Once you’ve trimmed these, you can turn the whole thing right-side-out. (If you forget to trim these, when you turn it out you’re going to have lumpy, bumpy, formerly-known-as-triangle shapes because it won’t have the ease it needs to lie flat).
Changing to a shorter stitch length as you approach the points of the triangles will help to strengthen the seam, and they will need a SERIOUSLY good press after you’ve turned them right side out. Get that steam iron going. I use a bamboo point turner to get nice sharp corners, and a tailors clapper to press everything down nice and flat. Not so long ago, I used to kind of blag it with my hands as a presser and a knitting needle as a point turner but fingers don’t play well with the iron and a knitting needle is just a little bit too keen on poking its way through seams and causing havoc. Point turners can be picked up pretty cheap and a clapper can be substituted in a pinch by anything else flat and heavy (a hardback book, a bread tin, a cold iron… you get the idea).
One thing that did frustrate me about this pattern is that they don’t tell you how long to cut your bias tape for the neckline, so you’re faced with no other option except trial and error. It’s hard to get the right amount of tension at the front in the gaps between the points of the triangles, so that the tape neither strangling you nor sagging outwards (I ended up with both of these outcomes and got it right third time lucky). There’s no guidance whatsoever on how tight you should be pulling the tape as you pin it, and it’s not until you’ve stitched the second (closing) line on the tape and put the top on that you really have an idea of how it’s looking. Which obviously makes for a long and tedious process of unpicking if you’re not happy with it. Thinking about it, what I should have done was measured the successful bias tape length so that I could have just cut the right amount if I made this pattern again. Yeah, I didn’t do that. Isn’t hindsight a wonderful thing.
I sort of shot myself in the foot using the plain lawn to make this – it meant that I couldn’t cheat and use store-bought bias tape as no way would I be lucky enough to find the *exact* same shade, and I could never have lived with myself looking at bias tape I knew I’d cheated on and that looks totally rubbish because of it.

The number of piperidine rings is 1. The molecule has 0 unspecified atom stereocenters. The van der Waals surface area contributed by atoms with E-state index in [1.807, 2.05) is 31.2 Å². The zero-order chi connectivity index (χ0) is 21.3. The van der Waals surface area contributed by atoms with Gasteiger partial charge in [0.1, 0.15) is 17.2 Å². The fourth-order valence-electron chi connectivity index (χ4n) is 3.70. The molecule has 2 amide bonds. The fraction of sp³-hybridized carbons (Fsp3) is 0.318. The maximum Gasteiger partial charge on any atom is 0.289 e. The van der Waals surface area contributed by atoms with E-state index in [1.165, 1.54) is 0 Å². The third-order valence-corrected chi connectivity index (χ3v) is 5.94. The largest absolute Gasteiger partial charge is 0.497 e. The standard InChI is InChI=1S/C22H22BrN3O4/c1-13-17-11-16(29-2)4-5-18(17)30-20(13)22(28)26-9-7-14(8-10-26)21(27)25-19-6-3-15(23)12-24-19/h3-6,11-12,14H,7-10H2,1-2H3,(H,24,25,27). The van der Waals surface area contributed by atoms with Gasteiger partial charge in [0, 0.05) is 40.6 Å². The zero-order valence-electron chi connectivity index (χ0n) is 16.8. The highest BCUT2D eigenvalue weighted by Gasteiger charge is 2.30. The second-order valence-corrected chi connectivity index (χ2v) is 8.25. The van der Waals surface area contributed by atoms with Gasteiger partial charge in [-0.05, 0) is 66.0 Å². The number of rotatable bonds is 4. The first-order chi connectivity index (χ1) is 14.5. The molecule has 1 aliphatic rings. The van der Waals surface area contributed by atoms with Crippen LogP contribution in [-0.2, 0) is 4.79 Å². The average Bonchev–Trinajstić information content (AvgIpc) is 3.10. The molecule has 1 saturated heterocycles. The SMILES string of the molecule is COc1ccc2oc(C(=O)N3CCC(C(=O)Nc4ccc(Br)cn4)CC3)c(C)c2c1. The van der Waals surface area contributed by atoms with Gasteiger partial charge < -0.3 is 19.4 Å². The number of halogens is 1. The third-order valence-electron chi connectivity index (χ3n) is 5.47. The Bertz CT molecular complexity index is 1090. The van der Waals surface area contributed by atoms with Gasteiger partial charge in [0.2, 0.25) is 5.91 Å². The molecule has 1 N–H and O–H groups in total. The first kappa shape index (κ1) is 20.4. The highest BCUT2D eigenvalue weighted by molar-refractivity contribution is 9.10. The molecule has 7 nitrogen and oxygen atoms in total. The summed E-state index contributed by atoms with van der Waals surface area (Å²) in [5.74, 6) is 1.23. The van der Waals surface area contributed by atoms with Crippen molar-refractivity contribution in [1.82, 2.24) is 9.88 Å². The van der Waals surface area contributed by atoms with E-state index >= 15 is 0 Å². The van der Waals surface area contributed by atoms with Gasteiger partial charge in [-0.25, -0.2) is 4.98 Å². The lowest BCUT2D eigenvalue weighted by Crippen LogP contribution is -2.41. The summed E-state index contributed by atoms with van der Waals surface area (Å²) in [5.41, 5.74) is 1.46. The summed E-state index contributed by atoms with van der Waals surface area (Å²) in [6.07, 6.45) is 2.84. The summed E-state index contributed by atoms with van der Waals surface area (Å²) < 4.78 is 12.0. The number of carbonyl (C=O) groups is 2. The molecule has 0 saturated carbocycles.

I did however use ready-made bias tape on the hem, because it’s on the inside and it doesn’t really matter if it’s not quite the same shade! (It’s pretty damn close though, you’ll have to take my word on that).
I do really like this top, but it’s a proper pain to have to iron it before each wear. Domestic goddess I am NOT in case you hadn’t noticed. I’d like to try making one in a slinkier fabric like rayon or viscose just so that I don’t have to iron it ? This cotton, while lovely, creases up from just me looking at it. And you probably know by now that ironing is way WAY down on my list of Things That I Want To Spend My Time Doing, so we’ve got a bit of a problematic combo here.
The buttons on the Datura pattern are purely decorative – seems a little pointless to me not to do them properly but there you go. I made mine functional buttons though, because without being able to get that extra ease in the top by undoing the back there was no way I was getting the top on! I would have had to have made a couple of sizes bigger in order to be able to get it on without buttons, and then it would have looked like I was wearing a sack #nothanks. It’s strange because they don’t say that you could (or should) use stretch fabrics for this pattern, so I’m very confused over how you actually go about getting this on and off. It’s like trying to put on a fitted dress shirt that has buttons that you can’t undo.
I used these cool little bronze fat buttons, which look good but In hindsight I wish I had used flatter buttons. If I’m sitting with my back right up against a chair they dig in to my spine a little ? next time it will be comfort over style and sensible buttons will be the order of the day. Note to self: do not get lured in to buying pretty but impractical buttons in the store.
Despite the buttons fiasco, and the fact that the fabric is a tad high-maintenace (read as: massive crease-fest within 20 minutes of putting it on) I’m pretty pleased with the outcome and its a cool little pattern. It’s something that’s just that little bit smarter than a vest top for that one whole week of summer we get here in London. I’m already thinking about what other garments I can incorporate those little triangles into… maybe the yoke of a long sleeved collared shirt? The hem of a pair trousers? Watch this space…
Coming up next week on the Wanderstitch blog… my very first attempt at the popular Ogden Cami pattern from True Bias, in a print that is totally matchy-matchy with my hair ? Subscribe below to make sure you don’t miss out!